In various ways, most of these products are linked to the Volatility Index, or VIX. Volatility has been persistently low as the market has risen in recent years. That has made it cheap to buy protection against a volatility spike. However, it’s not clear if the sellers of this protection will be able to deliver as promised.

My friend Doug Kass has been concerned about this for some time. He believes the risks of a “flash crash” are rising, and those who think they are hedged may learn that they are not. He shared this Morgan Stanley graphic of how many VIX futures contracts would have to be bought to cover a one-day market drop.

Between hedgers, dealers, and ETP sponsors, a one-day 5% downward spike in the S&P 500 would force the purchase of over 400,000 VIX futures contracts. This was in October, and the figure has probably risen more since then. Doug isn’t sure a market under that kind of stress can deliver that much liquidity.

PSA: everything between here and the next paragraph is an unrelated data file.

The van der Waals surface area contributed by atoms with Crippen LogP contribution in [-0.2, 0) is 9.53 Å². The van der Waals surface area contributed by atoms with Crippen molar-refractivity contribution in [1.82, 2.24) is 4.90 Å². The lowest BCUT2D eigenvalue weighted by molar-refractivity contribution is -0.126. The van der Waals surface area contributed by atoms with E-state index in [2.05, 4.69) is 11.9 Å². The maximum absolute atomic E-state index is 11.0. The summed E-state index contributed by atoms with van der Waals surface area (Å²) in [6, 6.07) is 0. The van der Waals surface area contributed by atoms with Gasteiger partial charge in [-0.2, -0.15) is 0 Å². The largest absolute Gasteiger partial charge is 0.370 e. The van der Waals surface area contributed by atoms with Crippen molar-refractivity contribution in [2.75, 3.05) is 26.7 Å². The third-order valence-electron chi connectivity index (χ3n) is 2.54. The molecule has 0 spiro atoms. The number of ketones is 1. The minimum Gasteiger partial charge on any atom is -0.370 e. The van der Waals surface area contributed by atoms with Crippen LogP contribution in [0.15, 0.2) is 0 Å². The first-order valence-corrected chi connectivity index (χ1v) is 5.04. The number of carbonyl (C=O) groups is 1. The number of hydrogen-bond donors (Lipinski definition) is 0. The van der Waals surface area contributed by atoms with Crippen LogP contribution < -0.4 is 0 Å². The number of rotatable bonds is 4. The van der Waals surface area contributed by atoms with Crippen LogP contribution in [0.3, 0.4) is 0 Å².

Every market downturn seems to expose the vacuity of some new, sophisticated hedging product. In 1987 it was “portfolio insurance.” Whatever the particulars, the schemes all purport to let investors ride the market higher without taking on meaningful downside risk. That is not how hedging works. I suspect the various VIX-linked products will disappoint buyers when the unwind occurs.

Doug also shared what will be the final graph for this week and observed, “This is the dreaded alligator formation, and the jaws always close.” It’s just a matter of time. It could take another year and get even sillier, but when that gator snaps its jaws shut, a lot of people will get bitten. I personally think the bubble in high-yield debt, accompanied by so much covenant-lite offerings, will be the source of the next true liquidity crisis.

The amount of money available to market makers to use to maintain some type of order in a falling high-yield market is absurdly low. Investors in high-yield mutual funds and ETFs think they have liquidity, but the managers of those funds will be forced to sell into a market where there is no price and there are no bids. Oh, the bids will show up at 50% discounts. Distressed-debt funds and vulture capital will see opportunities, and they will be there. Talk about blood in the streets.